Ironman Back to the Races After Bunion Surgery
Published July 2021
Patient and Physician Work Together to Win
Mornings start early for Sal Biundo. His alarm goes off at 4:15 am. Then, he heads out to swim, bike, run or lift weights.
Sal always has his sights on his next fitness goal. Specifically, he focuses on Ironman triathlons. He has traveled across the country, from Panama City, FL to Madison, WI, to complete these events. Sal has done three full Ironman triathlons. Each race involves a 2.4-mile swim, 112-mile bike ride and 26.2-mile run. He has also completed six Half-Ironman races.
Sal runs something else, too: A hair salon that he has owned since 2013. It keeps him on his feet all day.
When bunions caused him pain that impacted his ability to train and work, Sal came to Northwestern Medicine Podiatrist Shane M. York, DPM. Dr. York was a second opinion for Sal. First, he saw another orthopaedic surgeon at a different clinic. They suggested surgeries that would keep Sal from training for Ironman events. Dr. York worked with Sal to make sure that the bunion surgeries would not only ease his pain, but also get him back to the races as soon as possible.
"I've had issues with bunions for about 10 years and the pain only got worse to the point where I couldn't stand on my feet for a long period of time. The aching pains made every shoe I owned hurt," said Sal. "After completing an Ironman in Madison, WI, I decided to see Dr. York and it was the best decision I've ever made."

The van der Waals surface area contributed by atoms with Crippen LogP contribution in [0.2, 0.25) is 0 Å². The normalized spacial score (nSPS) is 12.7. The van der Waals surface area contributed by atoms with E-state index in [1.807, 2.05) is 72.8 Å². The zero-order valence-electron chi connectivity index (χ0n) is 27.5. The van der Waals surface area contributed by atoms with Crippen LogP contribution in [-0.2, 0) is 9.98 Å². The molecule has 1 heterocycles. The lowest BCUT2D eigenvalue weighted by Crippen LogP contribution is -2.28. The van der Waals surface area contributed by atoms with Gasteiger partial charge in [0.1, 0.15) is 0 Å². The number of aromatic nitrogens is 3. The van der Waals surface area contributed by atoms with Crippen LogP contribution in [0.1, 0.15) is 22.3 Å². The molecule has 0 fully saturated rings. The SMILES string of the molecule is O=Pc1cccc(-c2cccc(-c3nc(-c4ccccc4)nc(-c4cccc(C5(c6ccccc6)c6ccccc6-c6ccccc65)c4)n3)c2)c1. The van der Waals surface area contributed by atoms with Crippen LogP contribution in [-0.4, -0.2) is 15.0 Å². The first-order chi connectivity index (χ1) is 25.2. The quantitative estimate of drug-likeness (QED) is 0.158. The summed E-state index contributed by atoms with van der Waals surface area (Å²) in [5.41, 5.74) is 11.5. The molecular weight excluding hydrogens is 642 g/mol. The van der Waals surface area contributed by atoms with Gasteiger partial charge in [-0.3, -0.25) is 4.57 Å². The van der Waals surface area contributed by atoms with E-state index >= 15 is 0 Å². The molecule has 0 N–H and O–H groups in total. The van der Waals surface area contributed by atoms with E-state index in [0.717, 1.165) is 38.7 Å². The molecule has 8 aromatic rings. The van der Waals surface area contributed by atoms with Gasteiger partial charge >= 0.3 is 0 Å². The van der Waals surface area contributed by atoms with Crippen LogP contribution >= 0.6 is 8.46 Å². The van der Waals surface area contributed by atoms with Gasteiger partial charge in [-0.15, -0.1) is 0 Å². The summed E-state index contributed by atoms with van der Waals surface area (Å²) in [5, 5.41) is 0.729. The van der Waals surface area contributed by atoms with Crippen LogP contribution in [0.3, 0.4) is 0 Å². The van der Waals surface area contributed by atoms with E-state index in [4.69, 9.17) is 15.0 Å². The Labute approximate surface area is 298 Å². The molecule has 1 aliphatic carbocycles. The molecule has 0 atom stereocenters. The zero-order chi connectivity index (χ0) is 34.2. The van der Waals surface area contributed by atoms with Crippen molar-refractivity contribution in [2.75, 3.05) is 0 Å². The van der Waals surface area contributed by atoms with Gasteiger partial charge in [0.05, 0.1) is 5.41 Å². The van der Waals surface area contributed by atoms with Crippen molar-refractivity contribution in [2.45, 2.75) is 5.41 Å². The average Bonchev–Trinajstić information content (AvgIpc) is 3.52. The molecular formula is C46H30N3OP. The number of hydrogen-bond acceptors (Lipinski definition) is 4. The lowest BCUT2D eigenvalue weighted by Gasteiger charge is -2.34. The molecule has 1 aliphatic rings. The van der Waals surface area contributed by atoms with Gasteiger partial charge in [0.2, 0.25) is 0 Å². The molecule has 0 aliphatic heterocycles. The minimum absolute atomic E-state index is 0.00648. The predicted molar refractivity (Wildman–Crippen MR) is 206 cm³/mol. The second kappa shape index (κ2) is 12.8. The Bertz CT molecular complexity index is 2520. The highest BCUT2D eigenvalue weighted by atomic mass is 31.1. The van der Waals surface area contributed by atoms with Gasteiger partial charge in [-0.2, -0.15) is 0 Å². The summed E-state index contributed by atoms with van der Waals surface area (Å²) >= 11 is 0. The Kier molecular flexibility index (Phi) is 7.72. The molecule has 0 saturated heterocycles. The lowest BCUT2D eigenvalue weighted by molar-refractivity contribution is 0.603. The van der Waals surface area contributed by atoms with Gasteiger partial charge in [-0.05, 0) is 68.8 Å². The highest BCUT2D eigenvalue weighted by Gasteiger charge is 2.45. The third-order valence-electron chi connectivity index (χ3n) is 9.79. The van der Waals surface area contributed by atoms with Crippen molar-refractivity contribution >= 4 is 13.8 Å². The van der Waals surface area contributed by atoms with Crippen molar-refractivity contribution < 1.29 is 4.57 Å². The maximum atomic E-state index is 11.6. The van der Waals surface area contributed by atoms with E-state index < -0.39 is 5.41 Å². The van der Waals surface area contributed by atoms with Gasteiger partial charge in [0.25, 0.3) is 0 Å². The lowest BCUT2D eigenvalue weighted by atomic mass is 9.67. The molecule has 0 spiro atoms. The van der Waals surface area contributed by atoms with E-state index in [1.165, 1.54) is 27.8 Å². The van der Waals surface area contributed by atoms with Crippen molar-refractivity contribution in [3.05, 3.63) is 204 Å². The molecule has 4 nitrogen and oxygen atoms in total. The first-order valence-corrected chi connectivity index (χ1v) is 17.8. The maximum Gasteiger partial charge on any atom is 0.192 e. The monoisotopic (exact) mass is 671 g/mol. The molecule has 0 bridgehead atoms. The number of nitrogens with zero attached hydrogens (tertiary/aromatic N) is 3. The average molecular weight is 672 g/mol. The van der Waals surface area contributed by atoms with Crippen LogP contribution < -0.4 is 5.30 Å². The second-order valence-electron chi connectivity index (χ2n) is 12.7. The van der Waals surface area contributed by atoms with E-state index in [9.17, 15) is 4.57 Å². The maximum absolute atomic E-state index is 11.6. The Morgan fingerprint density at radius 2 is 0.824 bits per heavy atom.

Sal underwent two bunion surgeries, six months apart.
One Foot in Front of the Other
A bunion is caused by a shifting of a normal bone into an abnormal position. It presents as a bump on the inside of the foot underneath the big toe. But, it is not a growth like a bone spur.
"Bunions come in many different severities and many don't require surgery," says Dr. York. "If your bunion doesn't hurt or interfere with your normal life — and the shoes you wear —then just because you have a bunion doesn't mean it needs to be addressed surgically."
Bunions can lead to arthritis and pain in the long run.
There are many approaches to bunion surgery. They are based on the severity of the bunion. In Sal's case, his surgery involved removing a small wedge of the metatarsal bone. Then, his surgeon repositioned it so it aligned properly with the other bones in the foot. Dr. York then fused his metatarsal joint together in a straight position. This kept his metatarsal bone from swinging out of position.
"Sal puts more stress on his feet than someone else, which is why his bunions were more aggressive," says Dr. York. "Taking into consideration his young age, activity level and overall health, this procedure was appropriate for him. It will last his lifetime with zero chance of recurrence and stand up to everything he's going to throw at it with his training."
On the Same Team
Sal and Dr. York worked closely during his recovery from both surgeries. They implemented a protocol unique to Sal's lifestyle and goals.
"Sal and I brainstormed ways he could keep up his fitness while recovering in a safe and controlled manner after both of his surgeries," says Dr. York. "The approach to recovery from bunion surgery is always different with each patient."
With both of his bunions fixed, Sal continues to train. He also enjoys watching his 20-, 18- and 15-year-old children, who are runners and swimmers, too, compete just like their dad.
"Sal is proud of his recovery, and our team is proud of him," says Dr. York. "He's an inspiration to us and proof that if you do bunion surgery the right way, you can go on to do Ironman competitions."